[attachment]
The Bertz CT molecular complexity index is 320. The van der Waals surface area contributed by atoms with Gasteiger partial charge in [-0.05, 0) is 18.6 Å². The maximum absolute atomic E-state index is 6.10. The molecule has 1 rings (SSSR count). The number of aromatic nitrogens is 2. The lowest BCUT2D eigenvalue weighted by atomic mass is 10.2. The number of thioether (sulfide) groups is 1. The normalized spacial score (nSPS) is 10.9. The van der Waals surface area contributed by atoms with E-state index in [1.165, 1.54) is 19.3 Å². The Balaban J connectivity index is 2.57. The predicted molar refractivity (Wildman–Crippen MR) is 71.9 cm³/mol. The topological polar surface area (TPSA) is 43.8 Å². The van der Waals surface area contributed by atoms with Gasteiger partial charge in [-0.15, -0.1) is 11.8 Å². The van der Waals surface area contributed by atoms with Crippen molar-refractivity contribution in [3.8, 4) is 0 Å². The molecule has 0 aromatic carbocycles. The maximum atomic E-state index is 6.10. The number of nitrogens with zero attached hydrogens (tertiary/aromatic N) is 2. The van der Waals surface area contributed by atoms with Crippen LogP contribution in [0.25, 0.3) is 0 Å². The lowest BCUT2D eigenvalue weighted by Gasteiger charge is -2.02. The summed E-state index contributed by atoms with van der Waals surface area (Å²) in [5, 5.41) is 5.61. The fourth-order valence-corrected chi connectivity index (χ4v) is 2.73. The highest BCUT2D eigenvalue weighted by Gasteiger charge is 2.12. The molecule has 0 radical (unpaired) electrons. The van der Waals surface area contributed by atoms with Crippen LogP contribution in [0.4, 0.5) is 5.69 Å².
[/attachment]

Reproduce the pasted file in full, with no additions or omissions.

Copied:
The Bertz CT molecular complexity index is 320. The van der Waals surface area contributed by atoms with Gasteiger partial charge in [-0.05, 0) is 18.6 Å². The maximum absolute atomic E-state index is 6.10. The molecule has 1 rings (SSSR count). The number of aromatic nitrogens is 2. The lowest BCUT2D eigenvalue weighted by atomic mass is 10.2. The number of thioether (sulfide) groups is 1. The normalized spacial score (nSPS) is 10.9. The van der Waals surface area contributed by atoms with E-state index in [1.165, 1.54) is 19.3 Å². The Balaban J connectivity index is 2.57. The predicted molar refractivity (Wildman–Crippen MR) is 71.9 cm³/mol. The topological polar surface area (TPSA) is 43.8 Å². The van der Waals surface area contributed by atoms with Gasteiger partial charge in [-0.15, -0.1) is 11.8 Å². The van der Waals surface area contributed by atoms with Crippen molar-refractivity contribution in [3.8, 4) is 0 Å². The molecule has 0 aromatic carbocycles. The maximum atomic E-state index is 6.10. The number of nitrogens with zero attached hydrogens (tertiary/aromatic N) is 2. The van der Waals surface area contributed by atoms with Crippen LogP contribution in [0.25, 0.3) is 0 Å². The lowest BCUT2D eigenvalue weighted by Gasteiger charge is -2.02. The summed E-state index contributed by atoms with van der Waals surface area (Å²) in [5, 5.41) is 5.61. The fourth-order valence-corrected chi connectivity index (χ4v) is 2.73. The highest BCUT2D eigenvalue weighted by Gasteiger charge is 2.12. The molecule has 0 radical (unpaired) electrons. The van der Waals surface area contributed by atoms with Crippen LogP contribution in [0.4, 0.5) is 5.69 Å².